The Klimt paintings, and in fact the entirety of the Belvedere’s permanent collection, are in the Upper Palace, where the ornate rooms have huge windows offering magnificent views of the city. In other galleries, you’ll find Impressionist paintings, Classical masterpieces like a giant portrait of Napoleon on horseback, and a few works by Egon Schiele, who, like Klimt, died in 1918.
The Lower Palace, with interiors as sumptuous as its counterpart, is the site for temporary exhibits such as the current “Beyond Klimt: New Horizons in Central Europe,” where the works of 80 artists demonstrate that the vitality of the cultural community continued after 1918.
The Leopold Museum
Named by the London Times in 2013 as one of the 50 most important art galleries in the world, the Leopold is just one part of the massive Museumsquartier, a sprawling complex of buildings housing theaters, festival halls, dance studios, and museums for art, architecture and children. The varied cluster of buildings ranges from the baroque former imperial stables to the futuristically designed Leopold.
Austrian artwork of the 20th century is the Leopold’s focus. Its collection of the work of Egon Schiele, a protegé of Klimt’s who tragically succumbed to the Spanish flu epidemic in 1918 at the age of 28, is especially strong. In fact, it’s the largest collection of Schiele’s work in the world.
Because the museum owns 40 of Schiele’s paintings and 180 of his works on paper, several galleries are devoted solely to his work. As a result, there’s no better place anywhere to experience its impact, which is both haunting and powerful.
Shiele broke with the prevailing Art Nouveau style to be an early precursor to Expressionism with its explosive colors, twisted body shapes, and expressive lines, all with an emphasis on eroticism and sexuality — Schiele seemed to revel in stark exhibitionism, and his work frequently includes dualities — both beauty and horror, life and death, the ecstatic and the demonic.
Make what you will of Schiele’s work, but you’ll probably not be able to pull your eyes away from it. It’s both disturbing and sublimely beautiful at the same time. Among the most famous of his pieces owned by the Leopold are “Portrait of Wally” and “Self-Portrait with Physalis.”
Elsewhere in the Leopold, you’ll see some of Klimt’s landscapes, his famous painting “Death and Life,” and a reproduction of his studio. There’s also a room devoted to works of the Wiener Werkstätte, Austria’s form of the Arts and Crafts movement, with its focus on the decorative arts.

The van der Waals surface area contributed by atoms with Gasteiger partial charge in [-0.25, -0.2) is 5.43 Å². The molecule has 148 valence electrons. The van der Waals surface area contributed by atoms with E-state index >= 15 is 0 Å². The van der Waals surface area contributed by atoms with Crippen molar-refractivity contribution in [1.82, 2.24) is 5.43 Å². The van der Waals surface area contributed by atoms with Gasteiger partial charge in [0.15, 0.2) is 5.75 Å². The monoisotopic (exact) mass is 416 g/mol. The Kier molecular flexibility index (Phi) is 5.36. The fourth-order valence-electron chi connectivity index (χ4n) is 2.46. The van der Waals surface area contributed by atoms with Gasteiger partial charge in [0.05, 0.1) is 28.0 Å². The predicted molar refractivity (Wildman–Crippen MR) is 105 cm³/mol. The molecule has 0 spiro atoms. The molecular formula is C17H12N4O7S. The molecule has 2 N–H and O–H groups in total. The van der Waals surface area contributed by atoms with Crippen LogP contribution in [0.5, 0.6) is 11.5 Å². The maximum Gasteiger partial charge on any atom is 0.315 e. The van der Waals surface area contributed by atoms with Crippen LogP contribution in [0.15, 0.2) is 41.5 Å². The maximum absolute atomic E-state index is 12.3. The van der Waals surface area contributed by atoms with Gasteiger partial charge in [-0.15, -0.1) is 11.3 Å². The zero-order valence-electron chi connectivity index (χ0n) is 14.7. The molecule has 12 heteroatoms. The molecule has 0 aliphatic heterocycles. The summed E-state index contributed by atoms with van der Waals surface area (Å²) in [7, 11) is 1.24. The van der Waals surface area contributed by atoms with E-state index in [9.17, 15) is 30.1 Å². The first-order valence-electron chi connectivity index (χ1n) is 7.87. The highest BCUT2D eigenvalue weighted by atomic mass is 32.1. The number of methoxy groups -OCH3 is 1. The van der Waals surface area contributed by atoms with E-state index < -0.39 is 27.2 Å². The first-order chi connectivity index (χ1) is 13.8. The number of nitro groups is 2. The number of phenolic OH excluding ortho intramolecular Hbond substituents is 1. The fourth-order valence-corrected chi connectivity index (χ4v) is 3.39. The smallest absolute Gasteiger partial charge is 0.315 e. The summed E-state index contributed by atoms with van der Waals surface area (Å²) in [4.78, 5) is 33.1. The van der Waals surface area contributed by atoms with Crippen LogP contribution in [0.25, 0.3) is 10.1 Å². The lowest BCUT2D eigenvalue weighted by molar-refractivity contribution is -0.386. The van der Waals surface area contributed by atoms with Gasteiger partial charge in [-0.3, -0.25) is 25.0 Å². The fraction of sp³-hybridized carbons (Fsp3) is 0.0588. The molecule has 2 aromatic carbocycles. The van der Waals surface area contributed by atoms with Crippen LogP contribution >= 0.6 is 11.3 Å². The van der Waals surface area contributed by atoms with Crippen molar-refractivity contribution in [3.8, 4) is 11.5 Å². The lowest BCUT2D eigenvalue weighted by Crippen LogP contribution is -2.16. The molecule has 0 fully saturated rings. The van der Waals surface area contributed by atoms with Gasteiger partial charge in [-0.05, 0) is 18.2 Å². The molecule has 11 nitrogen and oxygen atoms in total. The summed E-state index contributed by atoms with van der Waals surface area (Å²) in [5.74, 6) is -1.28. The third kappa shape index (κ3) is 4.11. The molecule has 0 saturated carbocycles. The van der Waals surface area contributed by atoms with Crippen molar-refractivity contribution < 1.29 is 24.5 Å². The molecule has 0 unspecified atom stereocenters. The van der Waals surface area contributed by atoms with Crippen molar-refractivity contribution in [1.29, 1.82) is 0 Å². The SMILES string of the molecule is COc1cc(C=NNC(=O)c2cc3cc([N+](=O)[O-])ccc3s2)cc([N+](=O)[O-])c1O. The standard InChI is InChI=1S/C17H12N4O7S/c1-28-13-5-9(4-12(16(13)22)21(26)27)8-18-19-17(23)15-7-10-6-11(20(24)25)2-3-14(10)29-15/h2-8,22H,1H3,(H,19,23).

The Secession Building and Its Neighborhood
A hallmark of Vienna is its striking architecture, but few structures grab your attention more forcefully than the Secession building with its huge dome of 3,000 gold-plated iron leaves that’s been freshly regilded for this anniversary year. Built in 1897 to house the Secession, a collective of artists rebelling against the established art community, the amazing edifice is one of the key works of Viennese Art Nouveau.
The Secession Building still houses artwork, mostly in temporary exhibitions, but the main reason to go inside is Gustav Klimt’s astounding Beethoven Frieze, a 112-foot-long and 7-feet-high mural meant as an allegorical interpretation of Beethoven’s Ninth Symphony. Klimt let his imagination run wild.
There are floating genies, choirs of angels, naked couples embracing, and a giant unforgettable monster with shaggy fur, blue wings, a snake-like body, and piercing eyes made of mother-of-pearl.
The neighborhood surrounding the Secession Building is a good springboard to explore the work of the architectural giant, Otto Wagner, the “elder statesman” of the four artists who died in 1918. Born in 1841, Wagner was one of the influential architects who did the most to reshape the appearance of the Austrian capital during his lifetime.
One of his key projects was construction of the stations and bridges of the former Stadtbahn railway line, now absorbed into the city’s subway systems. Close to the Secession Building, a pair of especially fine station buildings can be found at nearby Karlsplatz, particularly elegant with their marble slabs and gilded ornamentation. One station has a museum devoted to Wagner’s work that’s open during the summer months. The other has a café.